Table of Contents
This chapter provides detailed steps for configuring an Oracle VM VirtualBox virtual machine (VM). For an introduction to Oracle VM VirtualBox and steps to get your first virtual machine running, see Chapter 1, First Steps.
You have considerable latitude when deciding what virtual hardware to provide to the guest. Use virtual hardware to communicate with the host system or with other guests. For example, you can use virtual hardware in the following ways:
Have Oracle VM VirtualBox present an ISO CD-ROM image to a guest system as if it were a physical CD-ROM.
Provide a guest system access to the physical network through its virtual network card.
Provide the host system, other guests, and computers on the Internet access to the guest system.
Because Oracle VM VirtualBox is designed to provide a generic virtualization environment for x86 systems, it can run operating systems (OSes) of any kind. However, Oracle VM VirtualBox focuses on the following guest systems:
Windows NT 4.0:
Fully supports all versions, editions, and service packs. Note that you might encounter issues with some older service packs, so install at least service pack 6a.
Guest Additions are available with a limited feature set.
Windows 2000, Windows XP, Windows Server 2003, Windows Vista, Windows Server 2008, Windows 7, Windows Server 2008 R2, Windows 8, Windows Server 2012, Windows 8.1, Windows Server 2012 R2, Windows 10 (non-Insider Preview releases), Windows Server 2016, Windows Server 2019:
Fully supports all versions, editions, and service packs, including 64-bit versions.
Note that you must enable hardware virtualization when running at least Windows 8.
Guest Additions are available.
MS-DOS, Windows 3.x, Windows 95, Windows 98, Windows ME:
Limited testing has been performed.
Use beyond legacy installation mechanisms is not recommended.
Guest Additions are not available.
Fully supports all versions and editions, both 32-bit and 64-bit.
For best performance, use at least Linux kernel version 2.6.13.
Guest Additions are available.
Certain Linux kernel releases have bugs that prevent them from executing in a virtual environment. See Section 12.4.3, “Buggy Linux 2.6 Kernel Versions”.
Linux 3.x and later:
Fully supports all versions and editions, both 32-bit and 64-bit.
Guest Additions are available.
Oracle Solaris 10 and Oracle Solaris 11:
Fully supports all versions starting with Oracle Solaris 10 8/08 and Oracle Solaris 11.
Supports 64-bit prior to Oracle Solaris 11 11/11, and 32-bit.
Guest Additions are available.
Note that you must enable hardware virtualization when running FreeBSD.
Guest Additions are not available.
Supports at least version 3.7.
Note that you must enable hardware virtualization when running OpenBSD.
Guest Additions are not available.
OS/2 Warp 4.5:
Only MCP2 is supported. Other OS/2 versions might not work.
Note that you must enable hardware virtualization when running OS/2 Warp 4.5.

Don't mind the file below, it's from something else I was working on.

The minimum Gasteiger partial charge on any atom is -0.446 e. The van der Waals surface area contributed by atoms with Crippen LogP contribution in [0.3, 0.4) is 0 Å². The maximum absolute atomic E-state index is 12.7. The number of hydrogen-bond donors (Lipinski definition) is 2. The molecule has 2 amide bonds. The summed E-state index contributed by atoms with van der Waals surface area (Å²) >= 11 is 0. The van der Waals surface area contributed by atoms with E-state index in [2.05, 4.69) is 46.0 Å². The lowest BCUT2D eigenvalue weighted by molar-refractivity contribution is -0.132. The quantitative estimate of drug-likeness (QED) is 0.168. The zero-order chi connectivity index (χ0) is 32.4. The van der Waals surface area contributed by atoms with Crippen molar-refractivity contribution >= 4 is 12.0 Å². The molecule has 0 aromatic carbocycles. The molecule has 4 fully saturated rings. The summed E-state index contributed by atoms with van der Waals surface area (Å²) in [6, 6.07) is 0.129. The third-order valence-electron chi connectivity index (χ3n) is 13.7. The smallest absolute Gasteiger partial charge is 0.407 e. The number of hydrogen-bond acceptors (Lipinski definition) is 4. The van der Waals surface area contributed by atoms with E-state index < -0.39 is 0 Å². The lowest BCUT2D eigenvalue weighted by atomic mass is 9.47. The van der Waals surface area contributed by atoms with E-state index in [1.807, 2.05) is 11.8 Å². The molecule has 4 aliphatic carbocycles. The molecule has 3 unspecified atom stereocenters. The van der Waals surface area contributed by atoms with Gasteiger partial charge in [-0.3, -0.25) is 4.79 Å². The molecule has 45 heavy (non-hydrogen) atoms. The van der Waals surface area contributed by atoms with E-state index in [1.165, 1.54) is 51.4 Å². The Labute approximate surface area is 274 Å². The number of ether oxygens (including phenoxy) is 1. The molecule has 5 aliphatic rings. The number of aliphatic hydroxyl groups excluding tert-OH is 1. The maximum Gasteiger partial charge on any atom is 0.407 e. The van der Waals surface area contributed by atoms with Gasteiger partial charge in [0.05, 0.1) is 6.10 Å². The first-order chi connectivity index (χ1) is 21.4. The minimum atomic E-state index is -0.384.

Guest Additions are available with a limited feature set. See Chapter 14, Known Limitations.
Mac OS X:
Oracle VM VirtualBox enables you to install and execute unmodified versions of Mac OS X guests on supported host hardware. Note that this feature is experimental and thus unsupported.
Oracle VM VirtualBox is the first product to provide the modern PC architecture expected by OS X without requiring any of the modifications used by competing virtualization solutions. For example, some competing solutions perform modifications to the Mac OS X install DVDs, such as a different boot loader and replaced files.
Be aware of the following important issues before you attempt to install a Mac OS X guest:
Mac OS X is commercial, licensed software and contains both license and technical restrictions that limit its use to certain hardware and usage scenarios. You must understand and comply with these restrictions.
In particular, Apple prohibits the installation of most versions of Mac OS X on non-Apple hardware.
These license restrictions are also enforced on a technical level. Mac OS X verifies that it is running on Apple hardware. Most DVDs that accompany Apple hardware check for the exact model. These restrictions are not circumvented by Oracle VM VirtualBox and continue to apply.
Only CPUs that are known and tested by Apple are supported. As a result, if your Intel CPU is newer than the Mac OS X build, or if you have a non-Intel CPU, you will likely encounter a panic during bootup with an "Unsupported CPU" exception.
Ensure that you use the Mac OS X DVD that comes with your Apple hardware.
The Mac OS X installer expects the hard disk to be partitioned. So, the installer will not offer a partition selection to you. Before you can install the software successfully, start the Disk Utility from the Tools menu and partition the hard disk. Close the Disk Utility and proceed with the installation.
In addition, Mac OS X support in Oracle VM VirtualBox is an experimental feature. See Chapter 14, Known Limitations.
Oracle VM VirtualBox enables you to run 64-bit guest OSes even on a 32-bit host OS. To run a 64-bit guest OS on a 32-bit host system, ensure that you meet the following conditions:
You need a 64-bit processor that has hardware virtualization support. See Section 10.3, “Hardware vs. Software Virtualization”.
You must enable hardware virtualization for the particular VM that requires 64-bit support. Software virtualization is not supported for 64-bit VMs.
To use 64-bit guest support on a 32-bit host OS, you must select a 64-bit OS for the particular VM. Since supporting 64 bits on 32-bit hosts incurs additional overhead, Oracle VM VirtualBox only enables this support only upon explicit request.
64-bit hosts typically come with hardware virtualization support. So, you can install a 64-bit guest OS in the guest regardless of the settings.